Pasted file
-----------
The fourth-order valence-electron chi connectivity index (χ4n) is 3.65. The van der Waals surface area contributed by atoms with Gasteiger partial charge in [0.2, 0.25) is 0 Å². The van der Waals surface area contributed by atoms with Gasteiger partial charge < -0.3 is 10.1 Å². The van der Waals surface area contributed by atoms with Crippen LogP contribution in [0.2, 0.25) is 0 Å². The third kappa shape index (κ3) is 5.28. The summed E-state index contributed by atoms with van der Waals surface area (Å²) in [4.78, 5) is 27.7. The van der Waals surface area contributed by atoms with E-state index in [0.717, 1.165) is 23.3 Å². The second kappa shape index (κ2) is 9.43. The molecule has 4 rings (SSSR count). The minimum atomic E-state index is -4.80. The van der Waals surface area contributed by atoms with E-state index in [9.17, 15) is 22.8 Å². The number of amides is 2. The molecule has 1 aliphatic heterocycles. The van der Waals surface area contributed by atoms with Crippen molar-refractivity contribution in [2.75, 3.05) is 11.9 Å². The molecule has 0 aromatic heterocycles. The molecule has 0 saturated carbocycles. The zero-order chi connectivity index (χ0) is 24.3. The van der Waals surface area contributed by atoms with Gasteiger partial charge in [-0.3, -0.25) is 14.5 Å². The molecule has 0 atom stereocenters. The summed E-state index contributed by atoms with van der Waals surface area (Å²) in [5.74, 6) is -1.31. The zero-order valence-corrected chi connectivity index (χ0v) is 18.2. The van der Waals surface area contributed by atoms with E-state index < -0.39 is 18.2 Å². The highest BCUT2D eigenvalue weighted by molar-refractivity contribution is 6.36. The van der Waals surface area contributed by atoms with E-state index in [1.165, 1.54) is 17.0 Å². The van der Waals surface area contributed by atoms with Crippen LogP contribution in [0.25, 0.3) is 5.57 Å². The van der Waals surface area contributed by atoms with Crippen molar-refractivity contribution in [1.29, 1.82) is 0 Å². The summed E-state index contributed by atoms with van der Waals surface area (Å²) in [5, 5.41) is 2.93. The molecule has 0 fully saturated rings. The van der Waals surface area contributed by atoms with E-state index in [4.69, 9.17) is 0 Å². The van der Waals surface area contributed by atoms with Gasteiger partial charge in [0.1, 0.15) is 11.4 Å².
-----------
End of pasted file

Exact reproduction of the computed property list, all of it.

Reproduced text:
The fourth-order valence-electron chi connectivity index (χ4n) is 3.65. The van der Waals surface area contributed by atoms with Gasteiger partial charge in [0.2, 0.25) is 0 Å². The van der Waals surface area contributed by atoms with Gasteiger partial charge < -0.3 is 10.1 Å². The van der Waals surface area contributed by atoms with Crippen LogP contribution in [0.2, 0.25) is 0 Å². The third kappa shape index (κ3) is 5.28. The summed E-state index contributed by atoms with van der Waals surface area (Å²) in [4.78, 5) is 27.7. The van der Waals surface area contributed by atoms with E-state index in [0.717, 1.165) is 23.3 Å². The second kappa shape index (κ2) is 9.43. The molecule has 4 rings (SSSR count). The minimum atomic E-state index is -4.80. The van der Waals surface area contributed by atoms with E-state index in [9.17, 15) is 22.8 Å². The number of amides is 2. The molecule has 1 aliphatic heterocycles. The van der Waals surface area contributed by atoms with Crippen molar-refractivity contribution in [2.75, 3.05) is 11.9 Å². The molecule has 0 aromatic heterocycles. The molecule has 0 saturated carbocycles. The zero-order chi connectivity index (χ0) is 24.3. The van der Waals surface area contributed by atoms with Gasteiger partial charge in [-0.3, -0.25) is 14.5 Å². The molecule has 0 atom stereocenters. The summed E-state index contributed by atoms with van der Waals surface area (Å²) in [5.74, 6) is -1.31. The zero-order valence-corrected chi connectivity index (χ0v) is 18.2. The van der Waals surface area contributed by atoms with E-state index < -0.39 is 18.2 Å². The highest BCUT2D eigenvalue weighted by molar-refractivity contribution is 6.36. The van der Waals surface area contributed by atoms with E-state index in [1.165, 1.54) is 17.0 Å². The van der Waals surface area contributed by atoms with Crippen LogP contribution in [0.25, 0.3) is 5.57 Å². The van der Waals surface area contributed by atoms with Crippen molar-refractivity contribution in [1.29, 1.82) is 0 Å². The summed E-state index contributed by atoms with van der Waals surface area (Å²) in [5, 5.41) is 2.93. The molecule has 0 fully saturated rings. The van der Waals surface area contributed by atoms with E-state index in [4.69, 9.17) is 0 Å². The van der Waals surface area contributed by atoms with Gasteiger partial charge in [0.1, 0.15) is 11.4 Å².